Originally published by Charles Sartain.
Posted by Charles Sartain
This narrative about a daughter gone bad is for title examiners, landmen and moralists. Business development persons, skip straight to the lesson.
Elvira owned a home and lived with Johnny. Elvira and Johnny were named managing conservators for her three grandchildren after a daughter died. The grandchildren lived at the house. Elvira and Johnny signed a “March 11, 2005 Will”, handwritten by Johnny. It said that the house would be equally owned by the grandchildren and nothing would be done to the house without their authorization. All the players knew of the document.
Irma wants it all
Elvira and daughter Irma has a history of not getting along. Fast forward to 2009. At trial it was established that Elvira, along with physical maladies, suffered from psychosis, dementia, and Alzheimers. Notes of a nurse at her nursing facility described her as confused, combative, and unable to find her room without assistance. Irma and Elvira met at a Starbucks and Elvira signed a Warranty Deed, prepared at Irma’s request, conveying the home to Irma and husband in exchange for a “love and affection” (Imagine how the jury received that information). The notary knew something was up when Irma asked if Elvira needed to be present for him to notarize the document. Wasting no time, Irma filed the deed of record the day after signing.
Irma changed the locks on the house and denied access to Johnny. A year after the trespass to try title suit was filed by Johnny and the grandchildren, Irma and husband added a second story to the property.
Was the will effective?
No. The will was not attested to by two witnesses. It could have been a holographic will if it was written wholly in Irma’s handwriting. Remember, it was handwritten by Johnny.
Was it a gift deed?
No. The will was not acknowledged, witnessed or recorded. Delivery of the property is required but it need not be actual or immediate. Deli9very could be constructive.
An unrecorded or unacknowledged instrument is binding on the partiesy to the instrument, their heirs, and a subsequent purchaser who does not pay valuable consideration or who has notice of the instrument (in other words, not a bona fide purchaser for value).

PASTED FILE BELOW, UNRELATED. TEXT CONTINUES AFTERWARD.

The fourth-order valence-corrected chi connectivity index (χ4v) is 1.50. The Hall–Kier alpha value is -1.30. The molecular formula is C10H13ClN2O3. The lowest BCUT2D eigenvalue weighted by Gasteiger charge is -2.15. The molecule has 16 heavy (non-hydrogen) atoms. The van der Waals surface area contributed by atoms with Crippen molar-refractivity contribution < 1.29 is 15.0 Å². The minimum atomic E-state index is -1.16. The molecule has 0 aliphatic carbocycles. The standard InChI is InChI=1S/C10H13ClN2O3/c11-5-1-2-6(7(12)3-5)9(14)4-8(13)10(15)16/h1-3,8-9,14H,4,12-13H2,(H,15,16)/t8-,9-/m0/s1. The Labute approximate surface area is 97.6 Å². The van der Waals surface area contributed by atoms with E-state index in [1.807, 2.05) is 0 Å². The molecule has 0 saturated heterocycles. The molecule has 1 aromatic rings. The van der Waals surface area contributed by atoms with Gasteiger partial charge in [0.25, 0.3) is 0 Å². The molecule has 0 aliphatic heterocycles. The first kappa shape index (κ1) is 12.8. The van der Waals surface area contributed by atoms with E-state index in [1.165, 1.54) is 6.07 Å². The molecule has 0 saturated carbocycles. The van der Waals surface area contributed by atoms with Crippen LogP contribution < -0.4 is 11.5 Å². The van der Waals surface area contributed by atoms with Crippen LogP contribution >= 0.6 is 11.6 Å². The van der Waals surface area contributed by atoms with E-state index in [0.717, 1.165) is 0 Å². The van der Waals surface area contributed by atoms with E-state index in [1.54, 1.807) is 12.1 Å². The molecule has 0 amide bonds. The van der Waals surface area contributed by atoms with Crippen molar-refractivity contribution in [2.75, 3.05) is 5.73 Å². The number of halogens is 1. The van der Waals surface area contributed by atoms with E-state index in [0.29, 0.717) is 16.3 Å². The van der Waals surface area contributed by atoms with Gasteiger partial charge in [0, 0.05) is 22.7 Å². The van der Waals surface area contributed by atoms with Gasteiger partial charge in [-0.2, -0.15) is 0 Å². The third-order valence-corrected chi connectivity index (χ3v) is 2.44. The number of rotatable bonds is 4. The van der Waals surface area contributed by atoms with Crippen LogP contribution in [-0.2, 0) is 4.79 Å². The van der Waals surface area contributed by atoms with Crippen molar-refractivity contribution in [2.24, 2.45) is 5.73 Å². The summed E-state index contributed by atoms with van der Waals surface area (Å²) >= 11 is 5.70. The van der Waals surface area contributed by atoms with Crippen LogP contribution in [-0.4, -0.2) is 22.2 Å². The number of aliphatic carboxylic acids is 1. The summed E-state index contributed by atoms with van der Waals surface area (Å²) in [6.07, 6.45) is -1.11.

What was Elvira’s intent?
To be a gift, the donor must intend immediate and unconditional vesting of her ownership interest in the donee. The will did not absolutely and irrevocably divest Elvira of title, dominion and control of the property. The 2005 “will” was not a gift deed. And Elvira clearly did not have the requisite capacity to sign the 2009 Warranty Deed.
Could Irma and husband recover their improvements?
No, thank goodness. Under the Property Code a defendant in a trespass to trial title action who is not the rightful owner of the property, but who has possessed the property in good faith and made permanent and valuable improvements is either:
- entitled to the amount by which the value of the improvements exceeds of the use and occupation. or
- liable for the amount by which the value of the use of and waste or other injuries exceeds the value of the improvements.
The Property Code does not allow for direct reimbursement of money. Receipts for material and labor were not helpful. There was no evidence as to the value of the improvement, and there was no evidence whether the value of their use and occupancy outweighed any increase in the property’s value.
This musical interlude is for Irma’s soul.
And while we’re on the harmonica, an analogue for her behavior.
PS: Nothing personal to Irma. I’m only extrapolating.
from Texas Bar Today http://ift.tt/1Nyn1Gp
via Abogado Aly Website